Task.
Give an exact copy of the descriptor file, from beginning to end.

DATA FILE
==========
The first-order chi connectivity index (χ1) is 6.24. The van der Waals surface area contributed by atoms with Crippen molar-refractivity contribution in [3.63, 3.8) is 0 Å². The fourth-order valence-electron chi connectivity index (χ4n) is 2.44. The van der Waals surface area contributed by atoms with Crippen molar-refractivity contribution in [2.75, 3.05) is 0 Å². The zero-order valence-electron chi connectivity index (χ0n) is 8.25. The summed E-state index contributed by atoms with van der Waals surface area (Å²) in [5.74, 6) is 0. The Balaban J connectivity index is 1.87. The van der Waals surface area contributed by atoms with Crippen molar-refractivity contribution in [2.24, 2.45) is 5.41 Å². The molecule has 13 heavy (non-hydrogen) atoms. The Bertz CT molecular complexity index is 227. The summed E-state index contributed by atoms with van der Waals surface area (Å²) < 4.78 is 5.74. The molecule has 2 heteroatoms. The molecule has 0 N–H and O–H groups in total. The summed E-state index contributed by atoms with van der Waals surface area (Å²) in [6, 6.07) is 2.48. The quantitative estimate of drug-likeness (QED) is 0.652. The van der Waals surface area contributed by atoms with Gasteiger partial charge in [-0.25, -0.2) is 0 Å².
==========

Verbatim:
The first-order chi connectivity index (χ1) is 6.24. The van der Waals surface area contributed by atoms with Crippen molar-refractivity contribution in [3.63, 3.8) is 0 Å². The fourth-order valence-electron chi connectivity index (χ4n) is 2.44. The van der Waals surface area contributed by atoms with Crippen molar-refractivity contribution in [2.75, 3.05) is 0 Å². The zero-order valence-electron chi connectivity index (χ0n) is 8.25. The summed E-state index contributed by atoms with van der Waals surface area (Å²) in [5.74, 6) is 0. The Balaban J connectivity index is 1.87. The van der Waals surface area contributed by atoms with Crippen molar-refractivity contribution in [2.24, 2.45) is 5.41 Å². The molecule has 13 heavy (non-hydrogen) atoms. The Bertz CT molecular complexity index is 227. The summed E-state index contributed by atoms with van der Waals surface area (Å²) < 4.78 is 5.74. The molecule has 2 heteroatoms. The molecule has 0 N–H and O–H groups in total. The summed E-state index contributed by atoms with van der Waals surface area (Å²) in [6, 6.07) is 2.48. The quantitative estimate of drug-likeness (QED) is 0.652. The van der Waals surface area contributed by atoms with Gasteiger partial charge in [-0.25, -0.2) is 0 Å².